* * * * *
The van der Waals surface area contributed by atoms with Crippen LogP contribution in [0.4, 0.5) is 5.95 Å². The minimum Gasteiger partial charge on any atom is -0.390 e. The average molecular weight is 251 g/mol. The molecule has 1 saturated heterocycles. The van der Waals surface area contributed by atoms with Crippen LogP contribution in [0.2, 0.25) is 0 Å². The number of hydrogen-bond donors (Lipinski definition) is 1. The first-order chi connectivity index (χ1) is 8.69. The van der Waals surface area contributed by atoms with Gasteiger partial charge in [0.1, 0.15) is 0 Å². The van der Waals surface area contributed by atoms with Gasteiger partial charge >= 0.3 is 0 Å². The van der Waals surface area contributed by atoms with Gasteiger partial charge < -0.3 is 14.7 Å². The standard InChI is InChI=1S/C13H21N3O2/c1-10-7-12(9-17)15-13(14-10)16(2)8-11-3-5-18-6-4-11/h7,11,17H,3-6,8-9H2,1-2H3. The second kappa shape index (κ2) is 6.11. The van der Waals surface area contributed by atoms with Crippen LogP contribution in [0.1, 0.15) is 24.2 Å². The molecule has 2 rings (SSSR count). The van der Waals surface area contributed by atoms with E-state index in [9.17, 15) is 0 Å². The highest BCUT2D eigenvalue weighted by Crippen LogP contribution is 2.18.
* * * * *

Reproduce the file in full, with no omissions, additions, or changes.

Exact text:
The van der Waals surface area contributed by atoms with Crippen LogP contribution in [0.4, 0.5) is 5.95 Å². The minimum Gasteiger partial charge on any atom is -0.390 e. The average molecular weight is 251 g/mol. The molecule has 1 saturated heterocycles. The van der Waals surface area contributed by atoms with Crippen LogP contribution in [0.2, 0.25) is 0 Å². The number of hydrogen-bond donors (Lipinski definition) is 1. The first-order chi connectivity index (χ1) is 8.69. The van der Waals surface area contributed by atoms with Gasteiger partial charge in [0.1, 0.15) is 0 Å². The van der Waals surface area contributed by atoms with Gasteiger partial charge >= 0.3 is 0 Å². The van der Waals surface area contributed by atoms with Gasteiger partial charge < -0.3 is 14.7 Å². The standard InChI is InChI=1S/C13H21N3O2/c1-10-7-12(9-17)15-13(14-10)16(2)8-11-3-5-18-6-4-11/h7,11,17H,3-6,8-9H2,1-2H3. The second kappa shape index (κ2) is 6.11. The van der Waals surface area contributed by atoms with Crippen LogP contribution in [0.1, 0.15) is 24.2 Å². The molecule has 2 rings (SSSR count). The van der Waals surface area contributed by atoms with E-state index in [9.17, 15) is 0 Å². The highest BCUT2D eigenvalue weighted by Crippen LogP contribution is 2.18.